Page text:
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Volta a Portugal on hold as host towns back out

UCI 2.1 race postponed with no new dates yet confirmed as coronavirus concerns hit local authorities.

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The Volta a Portugal, originally scheduled to take place July 29 – August 9, will likely be postponed without a rescheduling date as numerous towns hosting stages are pulling out, reports RTP Desporto. And while the race could still take place in 2020, there are limited options in the power-packed calendar.

If confirmed, the cancelation will be another blow to cycling in Portugal as the Vuelta a España already announced that it was canceling the two stages scheduled there for this fall’s race as a result of the global health crisis. The loss of confidence from the Portuguese authorities could also mark a dark omen for the wider cycling calendar.

The 2.1-ranked Volta a Portugal was originally scheduled to take place under strict social-distancing measures as a result of the coronavirus crisis. However, last Sunday the municipality of Viana do Castelo announced the ban on the passage of the race because it considered that “it cannot give contradictory signals” to society “in the face of the ignorance of the evolution” of the COVID-19 pandemic.

This week, Guarda, another potential stage host, put their final decision on hold saying “we are not canceling our support just yet, but we are closely monitoring the situation.”

Meanwhile, it later became known that Viseu withdrew its support. “I told the Volta organization that I didn’t feel comfortable to receive it in the usual way. We suggest a postponement,” justified Almeida Henriques, the city’s mayor.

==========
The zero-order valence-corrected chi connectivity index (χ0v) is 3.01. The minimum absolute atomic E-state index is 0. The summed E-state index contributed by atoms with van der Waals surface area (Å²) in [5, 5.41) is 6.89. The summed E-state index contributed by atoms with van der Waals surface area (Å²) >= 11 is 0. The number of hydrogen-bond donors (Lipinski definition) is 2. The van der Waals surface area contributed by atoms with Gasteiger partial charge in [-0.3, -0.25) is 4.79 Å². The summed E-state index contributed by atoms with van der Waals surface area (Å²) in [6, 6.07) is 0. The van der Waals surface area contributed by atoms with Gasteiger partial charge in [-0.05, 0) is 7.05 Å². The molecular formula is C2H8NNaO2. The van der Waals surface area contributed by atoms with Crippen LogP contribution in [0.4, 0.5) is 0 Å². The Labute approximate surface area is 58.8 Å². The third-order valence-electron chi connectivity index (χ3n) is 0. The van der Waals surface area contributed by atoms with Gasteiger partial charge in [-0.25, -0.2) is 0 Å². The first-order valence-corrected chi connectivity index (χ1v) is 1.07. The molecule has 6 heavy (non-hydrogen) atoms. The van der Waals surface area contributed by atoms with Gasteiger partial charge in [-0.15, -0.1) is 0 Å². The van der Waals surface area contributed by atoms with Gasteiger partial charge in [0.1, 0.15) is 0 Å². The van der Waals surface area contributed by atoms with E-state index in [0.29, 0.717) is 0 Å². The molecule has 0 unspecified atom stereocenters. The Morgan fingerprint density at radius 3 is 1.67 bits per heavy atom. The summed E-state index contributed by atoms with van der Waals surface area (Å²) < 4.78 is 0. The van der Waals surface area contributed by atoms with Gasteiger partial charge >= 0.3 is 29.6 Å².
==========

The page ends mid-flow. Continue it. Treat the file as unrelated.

Only last Friday, an official source from the Directorate-General for Health (DGS) revealed that the Tour of Portugal would take place “according to the plan presented” by the Portuguese Cycling Federation (FPC).

“The athletes will be monitored by the medical staff of the team in order to guarantee the early detection of any suggestive symptom of COVID-19,” explained the DGS. “If there is suspected COVID-19, the procedures established in Portugal will be applied and they will not be able to participate in the race.”

But despite all efforts by the Portuguese federation to provide assurances for a healthy race, numerous communities along the race route are yet to be convinced. And without the towns, there is no race.

The eventual postponement or cancelation of the Tour of Portugal could be a troubling sign for other race organizers still hoping to hold their event in the new calendar proposed by the UCI as it tries to restart the season in the midst of the global health crisis. The Tour of Burgos in Spain, Strade Bianche in Italy, the Route d’Occitanie in France — all early races on the new calendar — could suffer similar fates.

While the UCI has unveiled a swathe of health and safety measures to be implemented at races, the new cycling calendar still depends on a clear decline in COVID-19.

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